The debate continues over whether teachers and other school personnel should have access to guns in an emergency, but the nation’s two biggest teachers unions warned Thursday that would be a disastrous idea that sends the wrong message to children.
“Some are actually proposing bringing more guns in, turning our educators into objects of fear and increasing the danger in our schools. Guns have no place in our schools. Period,” reads a rare joint statement from the presidents of the National Education Association and American Federation of Teachers.
In their letter, Dennis Van Roekel of the NEA and Randi Weingarten of the AFT called the idea of arming teachers “astounding and disturbing,” saying it runs counter to educators’ vow to provide safe and secure public schools.
In the days following the tragic massacre at Sandy Hook Elementary School in Newtown, Conn., several high-profile political figures — including Virginia Gov. Bob McDonnell and Rep. Louie Gohmert, Texas Republican — have suggested that instructors or principals be given firearms. They would kept in secure locations and available only to school leaders, who would use them in the event a gunman enters the building or in the case of some other extreme threat to students.
Former Education Secretary Bill Bennett has also voiced support for the idea.
“Suppose the principal at Sandy Hook Elementary who was killed lunging at the gunman was instead holding a firearm and was well trained to use it. Would the result have been different? Or suppose you had been in that school when the killer entered, would you have preferred to be armed?” Mr. Bennett wrote in a recent column for CNN.com. “Evidence and common sense suggest yes.”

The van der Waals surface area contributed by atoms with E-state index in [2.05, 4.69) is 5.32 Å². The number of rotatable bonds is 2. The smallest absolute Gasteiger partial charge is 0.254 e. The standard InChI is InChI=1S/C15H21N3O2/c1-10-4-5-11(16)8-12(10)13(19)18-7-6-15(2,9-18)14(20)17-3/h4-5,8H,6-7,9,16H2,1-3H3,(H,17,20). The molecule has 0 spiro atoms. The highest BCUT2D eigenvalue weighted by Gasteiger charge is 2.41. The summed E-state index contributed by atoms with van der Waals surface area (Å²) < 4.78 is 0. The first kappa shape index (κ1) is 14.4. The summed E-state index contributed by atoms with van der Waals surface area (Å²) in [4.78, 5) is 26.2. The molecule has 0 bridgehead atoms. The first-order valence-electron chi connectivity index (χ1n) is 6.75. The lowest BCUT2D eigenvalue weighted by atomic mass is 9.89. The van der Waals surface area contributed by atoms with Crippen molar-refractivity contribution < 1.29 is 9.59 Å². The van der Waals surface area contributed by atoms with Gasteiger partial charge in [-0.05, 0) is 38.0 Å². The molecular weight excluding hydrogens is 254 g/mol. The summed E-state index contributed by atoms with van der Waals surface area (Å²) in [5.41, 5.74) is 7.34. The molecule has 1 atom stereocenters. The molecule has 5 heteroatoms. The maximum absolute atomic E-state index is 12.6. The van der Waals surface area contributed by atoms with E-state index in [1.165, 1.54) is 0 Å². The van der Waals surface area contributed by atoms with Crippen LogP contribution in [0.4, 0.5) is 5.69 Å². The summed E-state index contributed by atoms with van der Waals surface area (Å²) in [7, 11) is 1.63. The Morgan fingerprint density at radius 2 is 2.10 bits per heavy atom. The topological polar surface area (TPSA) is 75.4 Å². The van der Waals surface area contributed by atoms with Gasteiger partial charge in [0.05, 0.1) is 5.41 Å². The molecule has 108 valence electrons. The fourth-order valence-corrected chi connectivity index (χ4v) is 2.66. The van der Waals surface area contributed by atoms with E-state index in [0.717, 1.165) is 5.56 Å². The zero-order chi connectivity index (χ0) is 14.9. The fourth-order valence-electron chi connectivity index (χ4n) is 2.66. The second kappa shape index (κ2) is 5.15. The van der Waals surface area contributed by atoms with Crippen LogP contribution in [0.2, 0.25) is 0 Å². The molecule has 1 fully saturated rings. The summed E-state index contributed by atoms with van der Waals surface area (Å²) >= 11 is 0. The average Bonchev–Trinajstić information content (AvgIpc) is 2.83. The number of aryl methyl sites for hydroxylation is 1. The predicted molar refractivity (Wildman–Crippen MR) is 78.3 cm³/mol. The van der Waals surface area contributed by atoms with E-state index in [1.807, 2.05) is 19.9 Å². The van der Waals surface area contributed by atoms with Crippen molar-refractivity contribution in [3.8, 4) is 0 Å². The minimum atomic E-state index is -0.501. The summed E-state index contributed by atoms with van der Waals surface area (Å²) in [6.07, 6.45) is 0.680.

While the notion has gained some traction, the majority of focus in the wake of Sandy Hook remains on gun control and wider availability of mental health care for those who need it, such as Sandy Hook shooter Adam Lanza.
“Greater access to mental health services, bullying prevention and meaningful action on gun control — this is where we need to focus our efforts, not on staggeringly misguided ideas about filling our schools with firearms,” Mr. Van Roekel and Ms. Weingarten said. “Lawmakers at every level of government should dismiss this dangerous idea.”
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Ben Wolfgang is a national reporter for The Washington Times. Before coming to the Times, he spent four years as a political reporter in Pennsylvania. His focus is on education and science policy. Ben lives in southeast D.C. and has played guitar in several bands while still in Pennsylvania. He can be reached at firstname.lastname@example.org.
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